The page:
Mat Ward writes for the Australian weekly, Green Left Weekly, where this interview originally appeared.

More articles by:
July 28, 2016
Paul Street
Politician Speak at the DNC
Jeffrey St. Clair
Night of the Hollow Men: Notes From the Democratic Convention
Renee Parsons
Blame It on the Russians
Herbert Dyer, Jr.
Is it the Cops or the Cameras? Putting Police Brutality in Historical Context
Russell Mokhiber
Dems Dropping the N Word: When in Trouble, Blame Ralph
Howard Lisnoff
The Elephant in the Living Room
Pepe Escobar
The Real Secret of the South China Sea
Ramzy Baroud
Farewell to Yarmouk: A Palestinian Refugee’s Journey from Izmir to Greece
John Laforge
Wild Turkey with H-Bombs: Failed Coup Raise Calls for Denuclearization
Dave Lindorff
Moving Beyond the Sanders Campaign
Jill Richardson
There’s No Such Thing as a “Free Market”
Patrick Cockburn
Erdogan Moves Against the Gulen Movement in Turkey
Winslow Myers
Beyond Drift
Edward Martin - Mateo Pimentel
Who Are The Real Pariahs This Election?
Jan Oberg
The Clintons Celebrated, But Likely a Disaster for the Rest of the World
Johnny Gaunt
Brexit: the British Working Class has Just Yawned Awake
Mark Weisbrot
Attacking Trump for the Few Sensible Things He Says is Both Bad Politics and Bad Strategy
Thomas Knapp
Election 2016: Think Three’s a Crowd? Try 2,000
Corrine Fletcher
White Silence is Violence: How to be a White Accomplice
July 27, 2016
Richard Moser
The Party’s Over
M. G. Piety
Smoke and Mirrors in Philadelphia
Jeffrey St. Clair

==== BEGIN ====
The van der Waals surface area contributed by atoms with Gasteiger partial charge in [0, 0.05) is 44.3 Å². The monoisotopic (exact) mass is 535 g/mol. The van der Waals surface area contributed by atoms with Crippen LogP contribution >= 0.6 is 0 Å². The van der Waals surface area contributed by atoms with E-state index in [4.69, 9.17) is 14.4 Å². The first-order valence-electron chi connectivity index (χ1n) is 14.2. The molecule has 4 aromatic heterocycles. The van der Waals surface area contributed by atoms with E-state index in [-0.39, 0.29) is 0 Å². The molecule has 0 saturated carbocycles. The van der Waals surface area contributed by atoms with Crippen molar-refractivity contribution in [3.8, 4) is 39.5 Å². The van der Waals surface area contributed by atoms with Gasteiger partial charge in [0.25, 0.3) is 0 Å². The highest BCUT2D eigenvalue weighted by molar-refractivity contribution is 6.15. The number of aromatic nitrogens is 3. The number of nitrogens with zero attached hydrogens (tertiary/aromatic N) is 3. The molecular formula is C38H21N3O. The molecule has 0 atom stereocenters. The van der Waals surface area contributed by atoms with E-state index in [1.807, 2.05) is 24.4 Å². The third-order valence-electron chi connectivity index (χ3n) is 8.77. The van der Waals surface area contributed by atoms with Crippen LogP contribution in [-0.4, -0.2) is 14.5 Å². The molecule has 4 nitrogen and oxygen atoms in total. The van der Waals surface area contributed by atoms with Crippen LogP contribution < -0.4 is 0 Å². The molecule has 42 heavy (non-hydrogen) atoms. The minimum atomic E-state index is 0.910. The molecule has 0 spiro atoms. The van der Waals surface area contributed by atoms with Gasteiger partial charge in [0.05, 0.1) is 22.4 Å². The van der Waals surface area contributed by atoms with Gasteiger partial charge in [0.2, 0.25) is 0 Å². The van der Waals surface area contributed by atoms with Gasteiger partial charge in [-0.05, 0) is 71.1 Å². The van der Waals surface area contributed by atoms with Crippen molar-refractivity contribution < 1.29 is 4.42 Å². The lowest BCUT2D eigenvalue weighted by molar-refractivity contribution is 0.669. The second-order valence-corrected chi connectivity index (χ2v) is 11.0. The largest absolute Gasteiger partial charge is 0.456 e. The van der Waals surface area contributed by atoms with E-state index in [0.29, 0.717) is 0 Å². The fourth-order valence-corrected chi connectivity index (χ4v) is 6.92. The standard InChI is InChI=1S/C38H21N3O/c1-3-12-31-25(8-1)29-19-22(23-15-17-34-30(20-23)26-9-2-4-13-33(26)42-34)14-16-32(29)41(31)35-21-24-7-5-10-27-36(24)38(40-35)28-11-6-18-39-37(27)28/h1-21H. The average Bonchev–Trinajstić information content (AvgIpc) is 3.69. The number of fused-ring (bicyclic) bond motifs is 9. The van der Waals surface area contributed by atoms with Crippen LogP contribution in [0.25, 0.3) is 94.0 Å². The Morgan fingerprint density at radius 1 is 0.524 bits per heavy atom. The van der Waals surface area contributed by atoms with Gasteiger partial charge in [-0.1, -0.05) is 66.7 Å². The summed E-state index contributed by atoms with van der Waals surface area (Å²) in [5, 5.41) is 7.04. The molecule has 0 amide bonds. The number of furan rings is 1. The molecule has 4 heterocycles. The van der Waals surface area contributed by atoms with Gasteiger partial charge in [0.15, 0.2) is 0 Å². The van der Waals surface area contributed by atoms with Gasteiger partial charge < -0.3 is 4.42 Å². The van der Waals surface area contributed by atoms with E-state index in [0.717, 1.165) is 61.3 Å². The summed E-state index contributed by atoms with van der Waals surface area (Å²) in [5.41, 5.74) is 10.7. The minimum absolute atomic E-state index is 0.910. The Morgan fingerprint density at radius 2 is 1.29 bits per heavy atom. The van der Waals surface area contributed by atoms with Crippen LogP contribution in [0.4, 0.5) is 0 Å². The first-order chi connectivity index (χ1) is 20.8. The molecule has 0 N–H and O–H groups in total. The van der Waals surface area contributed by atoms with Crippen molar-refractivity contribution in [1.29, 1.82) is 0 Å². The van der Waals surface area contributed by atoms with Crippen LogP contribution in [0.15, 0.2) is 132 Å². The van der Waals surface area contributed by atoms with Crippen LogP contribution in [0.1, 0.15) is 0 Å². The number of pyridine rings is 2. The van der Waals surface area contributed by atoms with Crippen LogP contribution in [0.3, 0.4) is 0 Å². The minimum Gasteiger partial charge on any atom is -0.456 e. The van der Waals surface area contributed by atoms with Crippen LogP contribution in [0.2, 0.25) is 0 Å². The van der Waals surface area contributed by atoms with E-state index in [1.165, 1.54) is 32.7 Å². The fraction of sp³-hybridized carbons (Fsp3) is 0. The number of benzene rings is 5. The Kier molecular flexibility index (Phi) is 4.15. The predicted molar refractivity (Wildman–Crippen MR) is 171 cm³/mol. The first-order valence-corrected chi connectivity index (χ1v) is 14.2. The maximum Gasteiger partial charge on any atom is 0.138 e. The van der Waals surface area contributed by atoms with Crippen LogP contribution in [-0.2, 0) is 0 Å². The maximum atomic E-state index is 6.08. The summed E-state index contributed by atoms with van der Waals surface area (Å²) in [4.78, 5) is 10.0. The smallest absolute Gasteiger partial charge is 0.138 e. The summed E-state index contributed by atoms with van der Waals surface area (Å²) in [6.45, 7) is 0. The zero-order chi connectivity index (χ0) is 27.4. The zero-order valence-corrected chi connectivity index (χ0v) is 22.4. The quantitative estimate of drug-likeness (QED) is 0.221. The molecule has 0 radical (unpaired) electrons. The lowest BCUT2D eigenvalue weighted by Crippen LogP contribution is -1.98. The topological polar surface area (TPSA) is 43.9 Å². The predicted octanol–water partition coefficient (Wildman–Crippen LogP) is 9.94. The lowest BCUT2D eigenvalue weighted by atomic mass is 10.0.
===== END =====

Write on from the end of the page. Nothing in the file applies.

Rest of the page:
The Humiliation Games: Notes on the Democratic Convention
Arun Gupta
Bernie Sanders’ Political Revolution Splinters Apart
John Eskow
The Loneliness of the American Leftist
Guillermo R. Gil
A Metaphoric Short Circuit: On Michelle Obama’s Speech at the DNC
Norman Pollack
Sanders, Our Tony Blair: A Defamation of Socialism
Claire Rater, Carol Spiegel and Jim Goodman
Consumers Can Stop the Overuse of Antibiotics on Factory Farms
Guy D. Nave
Make America Great Again?
Sam Husseini
Why Sarah Silverman is a Comedienne
Dave Lindorff
No Crooked Sociopaths in the White House
Dan Bacher
The Hired Gun: Jerry Brown Snags Bruce Babbitt as New Point Man For Delta Tunnels
Peter Lee
Trumputin! And the DNC Leak(s)
David Macaray
Interns Are Exploited and Discriminated Against
Brett Warnke
Storm Clouds Over Philly
Ann Garrison
Rwanda, the Clinton Dynasty, and the Case of Dr. Léopold Munyakazi
Chris Zinda
Snakes of Deseret
July 26, 2016
Andrew Levine
Pillory Hillary Now
Kshama Sawant
A Call to Action: Walk Out from the Democratic National Convention!
Russell Mokhiber
The Rabble Rise Together Against Bernie, Barney, Elizabeth and Hillary
Jeffrey St. Clair
Don’t Cry For Me, DNC: Notes From the Democratic Convention
Angie Beeman
Why Doesn’t Middle America Trust Hillary? She Thinks She’s Better Than Us and We Know It
Paul Street
An Update on the Hate…
Fran Shor
Beyond Trump vs Clinton
Ellen Brown
Japan’s “Helicopter Money” Play: Road to Hyperinflation or Cure for Debt Deflation?
Richard W. Behan
The Banana Republic of America: Democracy Be Damned
FacebookTwitterGoogle+RedditEmail